Peyton ManningWhat’s the world coming to when Peyton Manning is considered a value pick? But coming into the season that’s exactly what Eli Manning’s big brother is. Fantasy owners are rightfully wary of any guy, even Manning, coming off multiple neck surgeries. As a result few are comfortable gambling on him as their QB1. In that recently completed RotoExperts mock, Manning stayed on the board until the end of the eighth round and was selected as a QB2… ironically enough as a backup to Eli Manning, who was drafted two rounds earlier. Manning is arguably the biggest risk coming into the Fantasy Football season. Fantasy owners that gamble on him could be rewarded handsomely if he returns to his 2010 form, when he threw for a career high 4,700 yards.  Let that marinate for a second.  The last time Peyton Manning was on the field, he threw for the most yards ever in his 15-year career. The 33 TDs he threw in 2010 was a mark he’d hit two times previously and second only to the 49 TDs he threw in 2004. In short, Manning was re-defining the position even deep into his Hall of Fame career.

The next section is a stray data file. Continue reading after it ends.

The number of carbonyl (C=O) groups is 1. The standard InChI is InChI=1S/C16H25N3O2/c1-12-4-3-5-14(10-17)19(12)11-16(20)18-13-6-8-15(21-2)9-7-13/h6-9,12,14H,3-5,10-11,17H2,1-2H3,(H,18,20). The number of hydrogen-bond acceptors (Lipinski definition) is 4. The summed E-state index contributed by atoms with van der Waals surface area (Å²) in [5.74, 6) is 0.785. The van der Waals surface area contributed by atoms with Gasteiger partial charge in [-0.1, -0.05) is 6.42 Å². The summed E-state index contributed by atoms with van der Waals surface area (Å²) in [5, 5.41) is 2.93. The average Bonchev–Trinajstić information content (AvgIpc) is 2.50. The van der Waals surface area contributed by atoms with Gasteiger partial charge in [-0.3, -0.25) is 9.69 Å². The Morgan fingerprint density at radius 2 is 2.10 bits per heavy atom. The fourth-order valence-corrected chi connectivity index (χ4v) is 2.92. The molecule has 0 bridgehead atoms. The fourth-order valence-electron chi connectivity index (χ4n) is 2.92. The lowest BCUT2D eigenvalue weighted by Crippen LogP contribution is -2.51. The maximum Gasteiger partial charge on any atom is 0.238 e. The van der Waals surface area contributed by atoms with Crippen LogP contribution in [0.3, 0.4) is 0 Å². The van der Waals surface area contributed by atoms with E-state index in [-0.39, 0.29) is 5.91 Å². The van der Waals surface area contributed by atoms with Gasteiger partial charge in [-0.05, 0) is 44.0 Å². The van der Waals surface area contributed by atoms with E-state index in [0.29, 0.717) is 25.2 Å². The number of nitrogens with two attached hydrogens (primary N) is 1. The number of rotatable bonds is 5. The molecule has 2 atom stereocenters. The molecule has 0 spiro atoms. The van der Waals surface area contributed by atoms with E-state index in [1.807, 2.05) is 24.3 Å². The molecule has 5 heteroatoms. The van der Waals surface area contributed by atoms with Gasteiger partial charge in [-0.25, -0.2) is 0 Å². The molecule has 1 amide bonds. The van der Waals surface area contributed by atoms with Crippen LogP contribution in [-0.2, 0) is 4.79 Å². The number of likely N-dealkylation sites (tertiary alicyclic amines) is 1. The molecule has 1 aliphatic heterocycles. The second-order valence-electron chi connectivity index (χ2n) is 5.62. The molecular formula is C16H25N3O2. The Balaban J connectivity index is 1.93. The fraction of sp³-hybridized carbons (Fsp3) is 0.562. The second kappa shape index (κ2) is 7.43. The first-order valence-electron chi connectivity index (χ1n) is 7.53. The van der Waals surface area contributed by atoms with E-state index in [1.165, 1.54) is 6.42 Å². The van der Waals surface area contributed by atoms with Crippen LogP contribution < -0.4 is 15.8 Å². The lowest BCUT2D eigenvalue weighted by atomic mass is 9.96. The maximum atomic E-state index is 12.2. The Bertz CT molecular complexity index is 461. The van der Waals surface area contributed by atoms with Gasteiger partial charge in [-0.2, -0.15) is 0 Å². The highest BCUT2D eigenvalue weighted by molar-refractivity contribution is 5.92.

And then… the neck.

The bottom line is that one good hit in Week 1 could send Manning to the sidelines for the rest of his career. But the same could be said of any QB who suits up on Sunday. Published reports have said Manning isn’t at any greater risk of neck injury following the surgery.  So we’ll all be holding our collective breaths once Manning takes that first sack hit from James Harrison or LaMarr Woodley on Sept. 9. But once he gets up and shakes the dirt off, that pick you spent to get him in the later rounds is going to look mighty sweet.

John Skelton – I’m admittedly digging deep here. I’m digging very, very deep. Skelton won’t even go into the season with the starting job. The job will likely be handed to Kevin Kolb during training camp because Arizona has $21 million reasons for Kolb to succeed . But Ken Whisenhunt wants to win games and Kurt Warner isn’t taking off the studio blazer. The truth is Kolb simply isn’t up to the task of leading an NFL team.  In nine starts he threw for just under 2,000 yards and nine TDs. Skelton  out-performed him and did it largely by following what should have been an obvious mantra. Get the ball to Larry Fitzgerald. It doesn’t matter if he’s covered. It doesn’t matter if he’s double covered. Get him the rock. If Skelton is handed the reins early in the season you want the guy who’s throwing the ball to Fitzgerald. The addition of Notre Dame rookie Michael Floyd will only add to his offensive options. Skelton will be on your board late, late, late into your draft. But he could pay off sweetly.

Agree? Disagree? Let me know at ehinton200@rotoexperts.com or follow me on Twitter @darkman237